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Reimagining Church Together

Waiting for Morning

Waiting for Morning

Psalm 130

1 Out of the depths I cry to you, O Lord. 
2   Lord, hear my voice!
Let your ears be attentive
   to the voice of my supplications! 

3 If you, O Lord, should mark iniquities,
   Lord, who could stand? 
4 But there is forgiveness with you,
   so that you may be revered. 

5 I wait for the Lord, my soul waits,
   and in his word I hope; 
6 my soul waits for the Lord
   more than those who watch for the morning,
   more than those who watch for the morning. 

7 O Israel, hope in the Lord!
   For with the Lord there is steadfast love,
   and with him is great power to redeem. 
8 It is he who will redeem Israel
   from all its iniquities.

My adrenaline has carried me through the past two weeks, for the most part. But in the last few days, certain pieces of music have led me to weep, not cry, but weep. It is hard to say exactly why I am crying, but I have decided to not, for once, overanalyze.   Instead I am letting the feelings come.

I mourn for friends who have lost jobs or whose job searches have become more difficult because of the pandemic. I worry about people experiencing homelessness and how they will be kept safe. I grieve the list of cancelled gatherings, which keeps growing. All of them were chances to learn new things, meet new people, and have new
adventures. I grieve not seeing so many people I love in person.  I enjoy the time alone, but I miss hugs and human touch given by parishioners and my circle of friends.

Each time a have a big long cry it really does feel like it’s coming “out of the depths,” as the psalmist says. Does the Lord hear our voices? We trust that it is true, even when the Lord feels far away. And we wait for the Lord; how honest that feels to me in some moments. I wait for the Lord to intervene, to protect, to heal, to comfort, to give wisdom and guidance and rest.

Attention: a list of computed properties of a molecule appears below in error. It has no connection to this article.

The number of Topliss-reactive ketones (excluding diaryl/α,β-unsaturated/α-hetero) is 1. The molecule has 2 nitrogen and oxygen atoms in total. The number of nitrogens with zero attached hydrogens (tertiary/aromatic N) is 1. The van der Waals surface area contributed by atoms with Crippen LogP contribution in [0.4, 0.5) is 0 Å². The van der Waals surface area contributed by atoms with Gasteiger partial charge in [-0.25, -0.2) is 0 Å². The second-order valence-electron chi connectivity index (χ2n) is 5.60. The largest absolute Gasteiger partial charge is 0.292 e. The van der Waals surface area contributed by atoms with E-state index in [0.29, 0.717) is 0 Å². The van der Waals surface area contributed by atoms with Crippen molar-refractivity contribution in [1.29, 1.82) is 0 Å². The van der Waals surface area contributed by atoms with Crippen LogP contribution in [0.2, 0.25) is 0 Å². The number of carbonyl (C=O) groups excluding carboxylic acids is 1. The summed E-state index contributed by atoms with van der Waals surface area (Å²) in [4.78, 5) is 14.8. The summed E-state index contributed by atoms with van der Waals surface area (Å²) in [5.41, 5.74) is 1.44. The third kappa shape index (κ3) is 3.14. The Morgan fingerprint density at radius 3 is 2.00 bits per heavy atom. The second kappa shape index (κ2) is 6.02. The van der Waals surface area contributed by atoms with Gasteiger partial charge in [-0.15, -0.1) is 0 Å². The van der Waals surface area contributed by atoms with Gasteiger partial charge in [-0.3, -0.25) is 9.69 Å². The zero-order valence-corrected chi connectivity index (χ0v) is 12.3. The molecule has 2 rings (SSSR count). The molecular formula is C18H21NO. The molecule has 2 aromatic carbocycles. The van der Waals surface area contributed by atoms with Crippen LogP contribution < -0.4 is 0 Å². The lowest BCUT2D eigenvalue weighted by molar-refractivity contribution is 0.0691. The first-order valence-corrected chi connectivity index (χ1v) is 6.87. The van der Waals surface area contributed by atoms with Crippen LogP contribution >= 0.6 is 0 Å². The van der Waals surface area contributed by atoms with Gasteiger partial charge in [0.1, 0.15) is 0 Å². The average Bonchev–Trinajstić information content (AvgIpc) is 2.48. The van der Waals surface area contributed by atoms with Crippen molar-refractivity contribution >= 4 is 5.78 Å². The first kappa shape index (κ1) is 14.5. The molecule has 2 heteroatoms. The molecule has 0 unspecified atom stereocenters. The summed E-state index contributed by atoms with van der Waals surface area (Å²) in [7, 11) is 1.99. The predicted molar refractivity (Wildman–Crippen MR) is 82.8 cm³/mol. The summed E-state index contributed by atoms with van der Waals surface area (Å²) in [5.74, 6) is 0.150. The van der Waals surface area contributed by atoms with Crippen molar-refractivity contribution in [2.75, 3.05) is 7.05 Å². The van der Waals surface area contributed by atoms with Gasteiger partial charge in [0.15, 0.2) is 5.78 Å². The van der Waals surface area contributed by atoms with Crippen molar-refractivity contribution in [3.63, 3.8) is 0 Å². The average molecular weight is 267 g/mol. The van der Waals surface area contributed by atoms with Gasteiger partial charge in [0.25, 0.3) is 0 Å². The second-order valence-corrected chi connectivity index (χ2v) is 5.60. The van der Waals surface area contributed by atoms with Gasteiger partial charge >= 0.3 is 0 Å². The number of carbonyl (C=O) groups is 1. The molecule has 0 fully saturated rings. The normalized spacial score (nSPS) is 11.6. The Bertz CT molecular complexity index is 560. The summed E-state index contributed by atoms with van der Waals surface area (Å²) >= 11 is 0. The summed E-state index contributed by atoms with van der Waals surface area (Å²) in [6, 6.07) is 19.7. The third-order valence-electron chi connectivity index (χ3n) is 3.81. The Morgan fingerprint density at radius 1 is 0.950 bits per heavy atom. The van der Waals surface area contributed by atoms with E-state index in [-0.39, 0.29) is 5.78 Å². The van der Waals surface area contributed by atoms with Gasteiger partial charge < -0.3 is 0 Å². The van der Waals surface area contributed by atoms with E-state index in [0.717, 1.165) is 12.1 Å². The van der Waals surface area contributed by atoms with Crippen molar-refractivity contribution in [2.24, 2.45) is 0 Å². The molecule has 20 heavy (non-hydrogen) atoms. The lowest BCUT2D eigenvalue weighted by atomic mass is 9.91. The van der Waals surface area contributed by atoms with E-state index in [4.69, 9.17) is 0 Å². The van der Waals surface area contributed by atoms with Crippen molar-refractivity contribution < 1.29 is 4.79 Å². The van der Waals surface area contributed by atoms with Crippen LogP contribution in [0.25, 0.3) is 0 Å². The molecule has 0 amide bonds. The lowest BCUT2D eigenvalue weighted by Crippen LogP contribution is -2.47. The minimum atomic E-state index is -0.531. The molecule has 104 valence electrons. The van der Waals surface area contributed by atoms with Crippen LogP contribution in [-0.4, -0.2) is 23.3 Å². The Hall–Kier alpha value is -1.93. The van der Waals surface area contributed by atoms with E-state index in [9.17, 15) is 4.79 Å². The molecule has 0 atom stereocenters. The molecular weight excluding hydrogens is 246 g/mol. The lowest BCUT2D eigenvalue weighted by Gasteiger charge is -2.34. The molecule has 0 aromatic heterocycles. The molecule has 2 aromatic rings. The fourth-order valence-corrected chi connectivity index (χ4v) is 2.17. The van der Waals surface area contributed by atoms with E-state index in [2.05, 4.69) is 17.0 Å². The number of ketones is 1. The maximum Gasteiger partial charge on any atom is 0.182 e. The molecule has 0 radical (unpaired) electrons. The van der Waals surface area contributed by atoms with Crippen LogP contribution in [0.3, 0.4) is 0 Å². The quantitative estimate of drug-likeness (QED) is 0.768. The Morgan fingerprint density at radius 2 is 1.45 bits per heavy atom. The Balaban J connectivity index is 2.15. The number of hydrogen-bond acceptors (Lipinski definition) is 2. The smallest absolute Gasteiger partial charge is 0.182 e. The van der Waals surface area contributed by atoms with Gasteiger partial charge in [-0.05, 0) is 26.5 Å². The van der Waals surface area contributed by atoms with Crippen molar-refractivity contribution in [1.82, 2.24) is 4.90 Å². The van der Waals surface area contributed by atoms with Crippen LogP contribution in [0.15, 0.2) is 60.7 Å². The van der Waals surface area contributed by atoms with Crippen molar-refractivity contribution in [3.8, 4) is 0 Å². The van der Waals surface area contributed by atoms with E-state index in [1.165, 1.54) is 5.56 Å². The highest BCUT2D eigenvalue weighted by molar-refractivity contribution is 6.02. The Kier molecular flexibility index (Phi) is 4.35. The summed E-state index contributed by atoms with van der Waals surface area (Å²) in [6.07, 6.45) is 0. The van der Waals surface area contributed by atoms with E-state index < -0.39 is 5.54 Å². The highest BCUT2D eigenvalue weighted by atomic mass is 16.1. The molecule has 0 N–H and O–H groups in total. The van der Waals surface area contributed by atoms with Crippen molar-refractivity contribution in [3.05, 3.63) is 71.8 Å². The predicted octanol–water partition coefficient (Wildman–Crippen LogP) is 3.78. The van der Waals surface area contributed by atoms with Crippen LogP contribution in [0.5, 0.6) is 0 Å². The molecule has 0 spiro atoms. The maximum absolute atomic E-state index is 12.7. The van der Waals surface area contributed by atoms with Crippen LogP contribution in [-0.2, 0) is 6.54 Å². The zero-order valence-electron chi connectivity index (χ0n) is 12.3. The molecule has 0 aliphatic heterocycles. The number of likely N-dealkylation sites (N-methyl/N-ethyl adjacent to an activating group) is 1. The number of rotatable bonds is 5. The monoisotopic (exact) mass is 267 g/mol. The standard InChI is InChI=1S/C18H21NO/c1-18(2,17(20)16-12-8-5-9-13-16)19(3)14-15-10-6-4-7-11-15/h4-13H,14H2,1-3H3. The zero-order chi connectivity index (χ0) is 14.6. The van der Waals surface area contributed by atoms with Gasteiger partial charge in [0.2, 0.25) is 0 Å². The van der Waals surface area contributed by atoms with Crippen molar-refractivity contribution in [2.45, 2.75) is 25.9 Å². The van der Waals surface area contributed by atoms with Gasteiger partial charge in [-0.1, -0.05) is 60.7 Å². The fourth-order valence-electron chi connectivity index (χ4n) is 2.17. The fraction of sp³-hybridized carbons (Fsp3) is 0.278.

Whenever I pray a lament psalm, I am thankful for the turn the psalmist makes. I am not sure I could make the turn on my own. Lament is rarely siloed. It is accompanied by acts of remembrance like, “For with the Lord there is steadfast love, and with him is great power to redeem.” The Lord has loved, redeemed, and delivered Israel in the past and psalmist trusts that God will stay true to God’s character. Hope remains because we also can trust God’s character to remain steadfast.

I do not mean to make this a simple linear journey: lament, remembrance, hope. It is cyclical and, depending on the person, the cycle may run several times within an hour. But for me there is comfort in not being the first or the last person who needs to cry out to God. I will not stay in lament but some time there is truthful. Lament was a part of our tradition, long before the current pandemic. Perhaps this will be a time to reclaim it individually and communally.

Prayer

Lord Christ, you came into the world as one of us, and suffered as we do. As we go through the trials of life, help us to realize that you are with us at all times and in all things; that we have no secrets from you; and that your loving grace enfolds us for eternity. In the security of your embrace we pray. Amen. (ELW p. 84)

Meggan Manlove

Meggan Manlove

ELCA Pastor, Trinity Lutheran, Nampa ID

This Post Has 6 Comments

  1. Len Engel

    David could get to the depths of despair, it seems, but knew that God would rescue. And, we will get through this.

  2. Toni Shores

    It is okay to cry out to God as he loves us as we are!

  3. Dawn

    Thank you for naming my tears. Lament.

  4. Martin Wells

    Thank you, Meggan.

  5. Mary B

    A beautiful piece which resonates with many of us — thank you, Pr Meggan.

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